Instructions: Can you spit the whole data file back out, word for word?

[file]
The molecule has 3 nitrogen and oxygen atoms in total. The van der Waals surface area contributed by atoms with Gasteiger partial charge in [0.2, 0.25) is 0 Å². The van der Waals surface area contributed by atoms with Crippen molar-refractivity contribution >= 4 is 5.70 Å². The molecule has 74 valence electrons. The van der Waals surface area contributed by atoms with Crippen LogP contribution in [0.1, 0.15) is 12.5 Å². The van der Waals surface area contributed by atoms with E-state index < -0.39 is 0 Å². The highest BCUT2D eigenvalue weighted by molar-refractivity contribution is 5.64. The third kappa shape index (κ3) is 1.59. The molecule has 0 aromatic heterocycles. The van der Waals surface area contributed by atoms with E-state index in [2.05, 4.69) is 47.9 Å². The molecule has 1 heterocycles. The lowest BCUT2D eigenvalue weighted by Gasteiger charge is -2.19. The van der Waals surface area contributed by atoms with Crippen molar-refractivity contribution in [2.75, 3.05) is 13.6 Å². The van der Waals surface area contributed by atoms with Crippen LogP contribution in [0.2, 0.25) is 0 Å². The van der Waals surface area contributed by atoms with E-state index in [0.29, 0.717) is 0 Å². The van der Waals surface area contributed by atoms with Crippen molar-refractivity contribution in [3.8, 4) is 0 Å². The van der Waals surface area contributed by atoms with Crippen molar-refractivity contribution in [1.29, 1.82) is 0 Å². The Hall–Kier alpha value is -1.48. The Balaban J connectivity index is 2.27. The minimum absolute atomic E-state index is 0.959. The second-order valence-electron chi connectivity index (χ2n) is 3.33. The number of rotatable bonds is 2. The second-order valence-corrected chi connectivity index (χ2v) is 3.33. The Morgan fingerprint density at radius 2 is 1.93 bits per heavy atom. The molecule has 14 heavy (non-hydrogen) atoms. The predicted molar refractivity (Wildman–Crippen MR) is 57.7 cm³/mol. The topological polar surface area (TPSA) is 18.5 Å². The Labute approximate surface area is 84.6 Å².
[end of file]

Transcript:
The molecule has 3 nitrogen and oxygen atoms in total. The van der Waals surface area contributed by atoms with Gasteiger partial charge in [0.2, 0.25) is 0 Å². The van der Waals surface area contributed by atoms with Crippen molar-refractivity contribution >= 4 is 5.70 Å². The molecule has 74 valence electrons. The van der Waals surface area contributed by atoms with Crippen LogP contribution in [0.1, 0.15) is 12.5 Å². The van der Waals surface area contributed by atoms with E-state index < -0.39 is 0 Å². The highest BCUT2D eigenvalue weighted by molar-refractivity contribution is 5.64. The third kappa shape index (κ3) is 1.59. The molecule has 0 aromatic heterocycles. The van der Waals surface area contributed by atoms with E-state index in [2.05, 4.69) is 47.9 Å². The molecule has 1 heterocycles. The lowest BCUT2D eigenvalue weighted by Gasteiger charge is -2.19. The van der Waals surface area contributed by atoms with Crippen molar-refractivity contribution in [2.75, 3.05) is 13.6 Å². The van der Waals surface area contributed by atoms with Crippen LogP contribution in [0.2, 0.25) is 0 Å². The van der Waals surface area contributed by atoms with E-state index in [0.29, 0.717) is 0 Å². The van der Waals surface area contributed by atoms with Crippen molar-refractivity contribution in [3.8, 4) is 0 Å². The van der Waals surface area contributed by atoms with Crippen molar-refractivity contribution in [1.29, 1.82) is 0 Å². The Hall–Kier alpha value is -1.48. The Balaban J connectivity index is 2.27. The minimum absolute atomic E-state index is 0.959. The second-order valence-electron chi connectivity index (χ2n) is 3.33. The number of rotatable bonds is 2. The second-order valence-corrected chi connectivity index (χ2v) is 3.33. The Morgan fingerprint density at radius 2 is 1.93 bits per heavy atom. The molecule has 14 heavy (non-hydrogen) atoms. The predicted molar refractivity (Wildman–Crippen MR) is 57.7 cm³/mol. The topological polar surface area (TPSA) is 18.5 Å². The Labute approximate surface area is 84.6 Å².